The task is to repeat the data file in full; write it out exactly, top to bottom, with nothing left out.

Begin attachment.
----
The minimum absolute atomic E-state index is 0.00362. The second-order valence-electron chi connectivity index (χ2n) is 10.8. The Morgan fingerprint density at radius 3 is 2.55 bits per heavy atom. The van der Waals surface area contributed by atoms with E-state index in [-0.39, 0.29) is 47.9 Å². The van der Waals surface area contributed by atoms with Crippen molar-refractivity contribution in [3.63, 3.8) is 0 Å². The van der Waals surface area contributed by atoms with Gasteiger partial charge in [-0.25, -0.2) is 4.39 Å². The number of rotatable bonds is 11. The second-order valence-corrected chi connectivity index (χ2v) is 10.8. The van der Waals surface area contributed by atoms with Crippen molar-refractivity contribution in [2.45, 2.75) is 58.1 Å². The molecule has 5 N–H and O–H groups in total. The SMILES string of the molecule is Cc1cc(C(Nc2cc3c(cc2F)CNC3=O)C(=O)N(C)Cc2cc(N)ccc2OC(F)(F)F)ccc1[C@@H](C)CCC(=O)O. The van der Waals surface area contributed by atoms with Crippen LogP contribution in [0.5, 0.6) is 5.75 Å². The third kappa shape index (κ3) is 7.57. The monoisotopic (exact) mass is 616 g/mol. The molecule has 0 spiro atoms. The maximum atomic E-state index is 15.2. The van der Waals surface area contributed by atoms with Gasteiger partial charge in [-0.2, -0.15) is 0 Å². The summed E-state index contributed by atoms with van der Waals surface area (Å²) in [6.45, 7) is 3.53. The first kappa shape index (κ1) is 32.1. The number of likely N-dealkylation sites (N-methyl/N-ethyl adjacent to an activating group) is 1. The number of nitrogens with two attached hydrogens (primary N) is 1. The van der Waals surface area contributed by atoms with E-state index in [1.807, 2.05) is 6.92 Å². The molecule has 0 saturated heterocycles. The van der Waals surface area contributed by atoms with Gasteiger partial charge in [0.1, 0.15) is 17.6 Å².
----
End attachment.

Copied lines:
The minimum absolute atomic E-state index is 0.00362. The second-order valence-electron chi connectivity index (χ2n) is 10.8. The Morgan fingerprint density at radius 3 is 2.55 bits per heavy atom. The van der Waals surface area contributed by atoms with E-state index in [-0.39, 0.29) is 47.9 Å². The van der Waals surface area contributed by atoms with Crippen molar-refractivity contribution in [3.63, 3.8) is 0 Å². The van der Waals surface area contributed by atoms with Gasteiger partial charge in [-0.25, -0.2) is 4.39 Å². The number of rotatable bonds is 11. The second-order valence-corrected chi connectivity index (χ2v) is 10.8. The van der Waals surface area contributed by atoms with Crippen molar-refractivity contribution in [2.45, 2.75) is 58.1 Å². The molecule has 5 N–H and O–H groups in total. The SMILES string of the molecule is Cc1cc(C(Nc2cc3c(cc2F)CNC3=O)C(=O)N(C)Cc2cc(N)ccc2OC(F)(F)F)ccc1[C@@H](C)CCC(=O)O. The van der Waals surface area contributed by atoms with Crippen LogP contribution in [0.5, 0.6) is 5.75 Å². The third kappa shape index (κ3) is 7.57. The monoisotopic (exact) mass is 616 g/mol. The molecule has 0 spiro atoms. The maximum atomic E-state index is 15.2. The van der Waals surface area contributed by atoms with Gasteiger partial charge in [-0.2, -0.15) is 0 Å². The summed E-state index contributed by atoms with van der Waals surface area (Å²) in [6.45, 7) is 3.53. The first kappa shape index (κ1) is 32.1. The number of likely N-dealkylation sites (N-methyl/N-ethyl adjacent to an activating group) is 1. The number of nitrogens with two attached hydrogens (primary N) is 1. The van der Waals surface area contributed by atoms with E-state index in [1.807, 2.05) is 6.92 Å². The molecule has 0 saturated heterocycles. The van der Waals surface area contributed by atoms with Gasteiger partial charge in [0.1, 0.15) is 17.6 Å².